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In the Philippines, the Lewis model does not yield the rosy promise of economic progress, as it disempowers the agricultural sector, in particular, and hence the Philippine economy, in general. The urban magnet of “the good life” precludes the empowerment and stabilization of agricultural productivity which, if genuinely pursued, could have provided a foundation for agro-industrialization. Hence, it would have in turn become the foundation of national industrialization. The Lewis model creates a lopsided situation in an underdeveloped economy by a polarization of sectors that leaves the agricultural sector a wasteland and the industrial sector at the mercy of foreign investment, at least in the context of Philippine experience.

In the final analysis, the enhancement of capitalist industries in a country, according to the Lewis model, amounts to a rise of the GNP; but in a capitalist situation, it is only the capitalists who benefit from this GNP increase by way of enormous profits. The wealth of a nation, as reflected in the GNP, does not actually prove “the good life” of individual families, much less of individual persons because, as it happens, there has always been an absolutely unequaldistribution of wealth in the Philippines.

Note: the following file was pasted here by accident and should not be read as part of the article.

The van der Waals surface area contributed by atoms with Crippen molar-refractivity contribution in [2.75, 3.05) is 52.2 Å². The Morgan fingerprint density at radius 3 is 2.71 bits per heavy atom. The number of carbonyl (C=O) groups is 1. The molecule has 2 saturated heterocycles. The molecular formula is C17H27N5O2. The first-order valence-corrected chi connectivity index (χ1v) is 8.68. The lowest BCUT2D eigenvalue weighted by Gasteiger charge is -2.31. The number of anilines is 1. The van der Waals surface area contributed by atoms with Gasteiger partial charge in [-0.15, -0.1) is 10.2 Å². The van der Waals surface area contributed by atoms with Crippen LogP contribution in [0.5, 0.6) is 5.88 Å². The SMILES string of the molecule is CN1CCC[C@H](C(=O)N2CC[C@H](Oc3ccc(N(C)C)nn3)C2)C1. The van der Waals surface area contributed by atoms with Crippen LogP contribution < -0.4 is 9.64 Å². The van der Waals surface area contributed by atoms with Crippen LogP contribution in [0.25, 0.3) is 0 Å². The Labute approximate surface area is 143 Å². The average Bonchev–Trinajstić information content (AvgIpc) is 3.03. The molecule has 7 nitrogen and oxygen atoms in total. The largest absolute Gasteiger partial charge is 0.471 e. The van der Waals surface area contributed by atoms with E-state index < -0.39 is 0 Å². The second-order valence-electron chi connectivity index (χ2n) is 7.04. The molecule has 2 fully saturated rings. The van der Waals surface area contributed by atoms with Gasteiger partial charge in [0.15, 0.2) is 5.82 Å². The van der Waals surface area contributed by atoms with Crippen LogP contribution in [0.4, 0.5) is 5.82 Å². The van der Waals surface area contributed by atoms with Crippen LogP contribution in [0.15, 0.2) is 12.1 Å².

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Hollis Chenery, in this connection, formulated a theory in which “increased savings and investment are perceived… as necessary but not sufficient conditions for economic growth.”[p.121] This theory is operationalized in the structural-change model, which stresses both domestic and international development constraints. “The domestic ones include economic constraints such as a country’s resource endowment and its physical and population size as well as institutional constraints such as government policies and objectives. International constraints on development include access to external capital, technology, and international trade. Differences in development level among developing countries are largely ascribed to these domestic and international constraints….

“[T]he structural-change model recognizes the fact that developing countries are part of a highly integrated international system that can promote — as well as hinder — their development.”[p.122]

References

1. Michael P. Todaro and Stephen C. Smith, Economic Development (8th Edition), Pearson Education South Asia Pte Ltd., Singapore.
2. Alvin Toffler, Future Shock (1971), The Third Wave (1981), Powershift (1990); Bantam Books, New York.

Editor’s Note: Photographs one, four, six, seven, eight, nine, ten, twelve and thirteen by Daniel Y. Go. Photographs two, three, five and eleven from the historical archive of John Tewell.